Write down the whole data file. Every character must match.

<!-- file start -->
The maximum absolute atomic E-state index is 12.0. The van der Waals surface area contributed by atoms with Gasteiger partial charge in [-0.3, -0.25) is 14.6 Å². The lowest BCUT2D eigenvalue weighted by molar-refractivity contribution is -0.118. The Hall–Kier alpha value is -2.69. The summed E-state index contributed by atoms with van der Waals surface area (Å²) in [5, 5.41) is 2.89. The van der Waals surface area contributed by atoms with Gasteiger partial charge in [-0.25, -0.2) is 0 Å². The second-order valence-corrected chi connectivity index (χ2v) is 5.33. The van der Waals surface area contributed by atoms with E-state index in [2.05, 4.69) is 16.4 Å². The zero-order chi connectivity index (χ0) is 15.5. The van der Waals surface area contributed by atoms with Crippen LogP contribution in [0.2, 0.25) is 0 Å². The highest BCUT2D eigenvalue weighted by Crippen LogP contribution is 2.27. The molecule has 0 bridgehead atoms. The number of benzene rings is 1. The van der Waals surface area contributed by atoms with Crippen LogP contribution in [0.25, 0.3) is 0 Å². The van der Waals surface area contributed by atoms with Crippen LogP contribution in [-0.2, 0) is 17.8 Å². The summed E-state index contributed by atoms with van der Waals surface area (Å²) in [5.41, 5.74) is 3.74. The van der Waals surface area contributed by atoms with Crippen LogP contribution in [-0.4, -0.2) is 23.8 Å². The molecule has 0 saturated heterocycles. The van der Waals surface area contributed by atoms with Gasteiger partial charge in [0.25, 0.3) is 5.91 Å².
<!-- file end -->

The maximum absolute atomic E-state index is 12.0. The van der Waals surface area contributed by atoms with Gasteiger partial charge in [-0.3, -0.25) is 14.6 Å². The lowest BCUT2D eigenvalue weighted by molar-refractivity contribution is -0.118. The Hall–Kier alpha value is -2.69. The summed E-state index contributed by atoms with van der Waals surface area (Å²) in [5, 5.41) is 2.89. The van der Waals surface area contributed by atoms with Gasteiger partial charge in [-0.25, -0.2) is 0 Å². The second-order valence-corrected chi connectivity index (χ2v) is 5.33. The van der Waals surface area contributed by atoms with E-state index in [2.05, 4.69) is 16.4 Å². The zero-order chi connectivity index (χ0) is 15.5. The van der Waals surface area contributed by atoms with Crippen LogP contribution in [0.2, 0.25) is 0 Å². The highest BCUT2D eigenvalue weighted by Crippen LogP contribution is 2.27. The molecule has 0 bridgehead atoms. The number of benzene rings is 1. The van der Waals surface area contributed by atoms with Crippen LogP contribution in [0.25, 0.3) is 0 Å². The van der Waals surface area contributed by atoms with Crippen LogP contribution in [-0.2, 0) is 17.8 Å². The summed E-state index contributed by atoms with van der Waals surface area (Å²) in [5.41, 5.74) is 3.74. The van der Waals surface area contributed by atoms with Crippen LogP contribution in [-0.4, -0.2) is 23.8 Å². The molecule has 0 saturated heterocycles. The van der Waals surface area contributed by atoms with Gasteiger partial charge in [0.25, 0.3) is 5.91 Å².